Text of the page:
Peter has a special interest and experience in working with couples experiencing distress within their relationship. The treatment process initially works to identify the behaviours, beliefs and emotions that contribute to relationship dissatisfaction. Information about each partner’s developmental history is gathered, with a particular focus on significant relationships they have observed (Eg watching how Nan and Pop would discuss conflicts and resolve them). A treatment plan is then developed targeting the factors that have contributed to dissatisfaction, distress and dysfunction.
The process and techniques will vary according to the nature of the problem in the relationship, the personalities of the partners and formulation that is developed. Most couples, however, can expect to attend two initial information gathering sessions, one together and one alone. After this, there will be a session in which the problem formulation is presented and a treatment plan mapped out. From this point the plan will be implemented over a number of sessions. This will often involve some form of communication training, the development of skills in negotiation and compromise and practical behavioural changes. Each partner is encouraged to consider the relationship they want, identify behaviours that contribute to this and commit to self-directed change. This is implemented on the understanding that individuals are more effective at changing their own behaviours rather than changing their partner.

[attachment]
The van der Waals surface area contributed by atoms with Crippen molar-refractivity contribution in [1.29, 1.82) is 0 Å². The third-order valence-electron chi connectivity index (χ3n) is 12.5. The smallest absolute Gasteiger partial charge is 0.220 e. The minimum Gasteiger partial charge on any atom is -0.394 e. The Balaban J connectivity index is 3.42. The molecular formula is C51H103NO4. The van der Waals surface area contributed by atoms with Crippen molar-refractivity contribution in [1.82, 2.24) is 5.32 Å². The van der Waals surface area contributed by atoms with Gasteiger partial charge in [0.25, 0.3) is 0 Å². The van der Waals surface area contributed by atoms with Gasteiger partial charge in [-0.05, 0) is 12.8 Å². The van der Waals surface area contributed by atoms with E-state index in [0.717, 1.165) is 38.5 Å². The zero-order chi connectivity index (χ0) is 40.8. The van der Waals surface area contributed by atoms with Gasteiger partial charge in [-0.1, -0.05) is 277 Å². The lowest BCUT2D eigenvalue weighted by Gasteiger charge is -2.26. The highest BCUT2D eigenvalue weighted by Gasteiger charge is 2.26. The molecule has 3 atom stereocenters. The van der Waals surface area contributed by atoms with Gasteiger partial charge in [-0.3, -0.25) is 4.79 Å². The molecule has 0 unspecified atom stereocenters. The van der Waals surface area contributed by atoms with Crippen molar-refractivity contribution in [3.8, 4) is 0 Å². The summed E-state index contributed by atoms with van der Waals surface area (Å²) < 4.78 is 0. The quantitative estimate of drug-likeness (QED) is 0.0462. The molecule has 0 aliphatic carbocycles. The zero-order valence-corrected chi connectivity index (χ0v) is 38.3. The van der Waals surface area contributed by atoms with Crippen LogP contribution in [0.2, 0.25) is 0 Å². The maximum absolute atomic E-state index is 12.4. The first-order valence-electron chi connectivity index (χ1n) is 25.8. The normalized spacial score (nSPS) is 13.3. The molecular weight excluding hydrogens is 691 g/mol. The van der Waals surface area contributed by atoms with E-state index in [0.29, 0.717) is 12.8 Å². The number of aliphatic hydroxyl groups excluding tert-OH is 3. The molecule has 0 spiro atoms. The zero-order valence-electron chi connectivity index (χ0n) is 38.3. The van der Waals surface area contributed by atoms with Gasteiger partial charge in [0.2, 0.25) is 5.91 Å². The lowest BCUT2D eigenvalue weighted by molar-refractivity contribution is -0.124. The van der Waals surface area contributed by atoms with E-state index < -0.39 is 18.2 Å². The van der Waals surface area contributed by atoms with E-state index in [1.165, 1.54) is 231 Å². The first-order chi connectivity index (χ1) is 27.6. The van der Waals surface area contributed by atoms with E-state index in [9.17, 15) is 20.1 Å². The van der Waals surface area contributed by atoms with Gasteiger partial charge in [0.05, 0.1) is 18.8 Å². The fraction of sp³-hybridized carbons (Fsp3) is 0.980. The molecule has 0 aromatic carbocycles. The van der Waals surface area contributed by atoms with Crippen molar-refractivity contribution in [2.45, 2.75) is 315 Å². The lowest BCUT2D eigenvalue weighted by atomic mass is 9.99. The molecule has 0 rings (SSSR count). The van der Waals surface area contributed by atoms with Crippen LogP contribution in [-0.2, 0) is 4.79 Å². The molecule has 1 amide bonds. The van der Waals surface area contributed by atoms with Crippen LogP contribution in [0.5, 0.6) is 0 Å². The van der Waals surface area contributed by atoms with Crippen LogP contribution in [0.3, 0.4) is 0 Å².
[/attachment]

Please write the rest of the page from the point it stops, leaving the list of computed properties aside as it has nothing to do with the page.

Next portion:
The treatment approach is most often brief, attempting to teach the couple skills to self-manage as efficiently as possible. Sessions are for 50 minutes and be warned, homework will regularly be assigned in order to generalise the skills to the home environment.
Peter uses evidence-based couple’s treatment approaches including cognitive-behavioural (Eg Couples Care, Halford, 2005, Integrative Behavioural Couple Therapy, (Christensen, 2005), Acceptance and Commitment Therapy (Eg ACT with Love, Harris, 2009) and Dialectical Behaviour Therapy (The High Conflict Couple, Fruzzetti, 2006). The work of John Gottman and Nan Silver (Eg The seven principles of making marriage work, 1999) is also central to the assessment and treatment process.